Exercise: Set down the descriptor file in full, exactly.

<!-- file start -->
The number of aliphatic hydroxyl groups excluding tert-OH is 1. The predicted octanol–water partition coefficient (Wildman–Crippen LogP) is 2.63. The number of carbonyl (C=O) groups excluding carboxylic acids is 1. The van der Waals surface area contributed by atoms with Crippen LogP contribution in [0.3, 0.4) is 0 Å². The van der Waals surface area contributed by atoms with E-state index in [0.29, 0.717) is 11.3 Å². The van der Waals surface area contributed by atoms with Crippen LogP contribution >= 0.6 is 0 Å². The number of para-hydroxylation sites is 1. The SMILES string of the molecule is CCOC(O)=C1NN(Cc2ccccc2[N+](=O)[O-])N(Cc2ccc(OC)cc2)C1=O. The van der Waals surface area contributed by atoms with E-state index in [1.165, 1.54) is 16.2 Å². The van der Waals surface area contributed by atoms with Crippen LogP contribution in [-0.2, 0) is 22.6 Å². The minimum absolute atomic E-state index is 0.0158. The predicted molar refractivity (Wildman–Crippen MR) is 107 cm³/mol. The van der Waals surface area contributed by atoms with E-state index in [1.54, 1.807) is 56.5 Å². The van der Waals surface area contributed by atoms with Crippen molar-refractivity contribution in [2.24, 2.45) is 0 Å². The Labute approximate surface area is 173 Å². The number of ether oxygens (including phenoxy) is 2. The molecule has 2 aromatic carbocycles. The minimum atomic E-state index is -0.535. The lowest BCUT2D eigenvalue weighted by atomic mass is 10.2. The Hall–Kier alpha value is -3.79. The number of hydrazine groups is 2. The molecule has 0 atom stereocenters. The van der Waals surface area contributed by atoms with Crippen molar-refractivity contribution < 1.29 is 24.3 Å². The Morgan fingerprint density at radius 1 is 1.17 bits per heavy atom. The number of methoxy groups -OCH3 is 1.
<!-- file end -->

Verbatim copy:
The number of aliphatic hydroxyl groups excluding tert-OH is 1. The predicted octanol–water partition coefficient (Wildman–Crippen LogP) is 2.63. The number of carbonyl (C=O) groups excluding carboxylic acids is 1. The van der Waals surface area contributed by atoms with Crippen LogP contribution in [0.3, 0.4) is 0 Å². The van der Waals surface area contributed by atoms with E-state index in [0.29, 0.717) is 11.3 Å². The van der Waals surface area contributed by atoms with Crippen LogP contribution >= 0.6 is 0 Å². The number of para-hydroxylation sites is 1. The SMILES string of the molecule is CCOC(O)=C1NN(Cc2ccccc2[N+](=O)[O-])N(Cc2ccc(OC)cc2)C1=O. The van der Waals surface area contributed by atoms with E-state index in [1.165, 1.54) is 16.2 Å². The van der Waals surface area contributed by atoms with Crippen LogP contribution in [-0.2, 0) is 22.6 Å². The minimum absolute atomic E-state index is 0.0158. The predicted molar refractivity (Wildman–Crippen MR) is 107 cm³/mol. The van der Waals surface area contributed by atoms with E-state index in [1.54, 1.807) is 56.5 Å². The van der Waals surface area contributed by atoms with Crippen molar-refractivity contribution in [2.24, 2.45) is 0 Å². The Labute approximate surface area is 173 Å². The number of ether oxygens (including phenoxy) is 2. The molecule has 2 aromatic carbocycles. The minimum atomic E-state index is -0.535. The lowest BCUT2D eigenvalue weighted by atomic mass is 10.2. The Hall–Kier alpha value is -3.79. The number of hydrazine groups is 2. The molecule has 0 atom stereocenters. The van der Waals surface area contributed by atoms with Crippen molar-refractivity contribution < 1.29 is 24.3 Å². The Morgan fingerprint density at radius 1 is 1.17 bits per heavy atom. The number of methoxy groups -OCH3 is 1.